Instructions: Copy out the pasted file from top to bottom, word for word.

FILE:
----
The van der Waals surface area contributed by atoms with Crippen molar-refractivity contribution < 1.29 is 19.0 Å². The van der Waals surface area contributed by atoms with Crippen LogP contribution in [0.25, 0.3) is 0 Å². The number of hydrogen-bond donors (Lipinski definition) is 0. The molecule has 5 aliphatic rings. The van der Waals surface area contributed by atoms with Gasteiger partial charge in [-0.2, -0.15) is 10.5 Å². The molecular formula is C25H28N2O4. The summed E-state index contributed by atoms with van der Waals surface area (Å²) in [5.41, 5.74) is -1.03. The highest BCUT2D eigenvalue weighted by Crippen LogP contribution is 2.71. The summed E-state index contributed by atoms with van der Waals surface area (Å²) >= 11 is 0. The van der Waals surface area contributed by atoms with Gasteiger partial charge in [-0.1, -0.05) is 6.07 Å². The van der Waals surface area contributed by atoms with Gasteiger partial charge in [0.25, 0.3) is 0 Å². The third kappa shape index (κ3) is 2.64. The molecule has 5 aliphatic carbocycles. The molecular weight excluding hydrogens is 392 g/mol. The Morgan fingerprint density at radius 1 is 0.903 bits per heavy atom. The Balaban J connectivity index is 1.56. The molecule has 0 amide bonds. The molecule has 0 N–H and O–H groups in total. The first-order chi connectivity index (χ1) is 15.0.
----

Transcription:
The van der Waals surface area contributed by atoms with Crippen molar-refractivity contribution < 1.29 is 19.0 Å². The van der Waals surface area contributed by atoms with Crippen LogP contribution in [0.25, 0.3) is 0 Å². The number of hydrogen-bond donors (Lipinski definition) is 0. The molecule has 5 aliphatic rings. The van der Waals surface area contributed by atoms with Gasteiger partial charge in [-0.2, -0.15) is 10.5 Å². The molecular formula is C25H28N2O4. The summed E-state index contributed by atoms with van der Waals surface area (Å²) in [5.41, 5.74) is -1.03. The highest BCUT2D eigenvalue weighted by Crippen LogP contribution is 2.71. The summed E-state index contributed by atoms with van der Waals surface area (Å²) >= 11 is 0. The van der Waals surface area contributed by atoms with Gasteiger partial charge in [-0.1, -0.05) is 6.07 Å². The van der Waals surface area contributed by atoms with Gasteiger partial charge in [0.25, 0.3) is 0 Å². The third kappa shape index (κ3) is 2.64. The molecule has 5 aliphatic carbocycles. The molecular weight excluding hydrogens is 392 g/mol. The Morgan fingerprint density at radius 1 is 0.903 bits per heavy atom. The Balaban J connectivity index is 1.56. The molecule has 0 amide bonds. The molecule has 0 N–H and O–H groups in total. The first-order chi connectivity index (χ1) is 15.0.